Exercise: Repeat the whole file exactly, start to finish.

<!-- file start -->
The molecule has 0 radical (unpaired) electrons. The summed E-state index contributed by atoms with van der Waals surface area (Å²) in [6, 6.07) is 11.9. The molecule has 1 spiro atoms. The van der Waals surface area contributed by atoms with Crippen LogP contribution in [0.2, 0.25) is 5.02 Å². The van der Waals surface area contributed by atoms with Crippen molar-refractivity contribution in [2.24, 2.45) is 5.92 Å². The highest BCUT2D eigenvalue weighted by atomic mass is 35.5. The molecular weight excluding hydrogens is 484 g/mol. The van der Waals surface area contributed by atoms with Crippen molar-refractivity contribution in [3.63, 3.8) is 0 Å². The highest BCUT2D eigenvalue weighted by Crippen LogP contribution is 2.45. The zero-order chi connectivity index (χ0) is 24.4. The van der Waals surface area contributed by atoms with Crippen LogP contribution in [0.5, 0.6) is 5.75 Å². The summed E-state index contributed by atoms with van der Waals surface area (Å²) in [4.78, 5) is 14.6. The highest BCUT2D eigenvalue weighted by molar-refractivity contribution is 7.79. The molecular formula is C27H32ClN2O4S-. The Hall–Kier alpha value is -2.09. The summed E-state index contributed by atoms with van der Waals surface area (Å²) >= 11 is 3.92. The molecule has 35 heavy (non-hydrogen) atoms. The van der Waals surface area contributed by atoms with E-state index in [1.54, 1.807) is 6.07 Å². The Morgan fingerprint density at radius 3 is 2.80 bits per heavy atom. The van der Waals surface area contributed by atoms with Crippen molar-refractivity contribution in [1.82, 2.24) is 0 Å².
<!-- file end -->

The molecule has 0 radical (unpaired) electrons. The summed E-state index contributed by atoms with van der Waals surface area (Å²) in [6, 6.07) is 11.9. The molecule has 1 spiro atoms. The van der Waals surface area contributed by atoms with Crippen LogP contribution in [0.2, 0.25) is 5.02 Å². The van der Waals surface area contributed by atoms with Crippen molar-refractivity contribution in [2.24, 2.45) is 5.92 Å². The highest BCUT2D eigenvalue weighted by atomic mass is 35.5. The molecular weight excluding hydrogens is 484 g/mol. The van der Waals surface area contributed by atoms with Crippen molar-refractivity contribution in [3.63, 3.8) is 0 Å². The highest BCUT2D eigenvalue weighted by Crippen LogP contribution is 2.45. The zero-order chi connectivity index (χ0) is 24.4. The van der Waals surface area contributed by atoms with Crippen LogP contribution in [0.5, 0.6) is 5.75 Å². The summed E-state index contributed by atoms with van der Waals surface area (Å²) in [4.78, 5) is 14.6. The highest BCUT2D eigenvalue weighted by molar-refractivity contribution is 7.79. The molecular formula is C27H32ClN2O4S-. The Hall–Kier alpha value is -2.09. The summed E-state index contributed by atoms with van der Waals surface area (Å²) >= 11 is 3.92. The molecule has 35 heavy (non-hydrogen) atoms. The van der Waals surface area contributed by atoms with E-state index in [1.54, 1.807) is 6.07 Å². The Morgan fingerprint density at radius 3 is 2.80 bits per heavy atom. The van der Waals surface area contributed by atoms with Crippen molar-refractivity contribution in [1.82, 2.24) is 0 Å².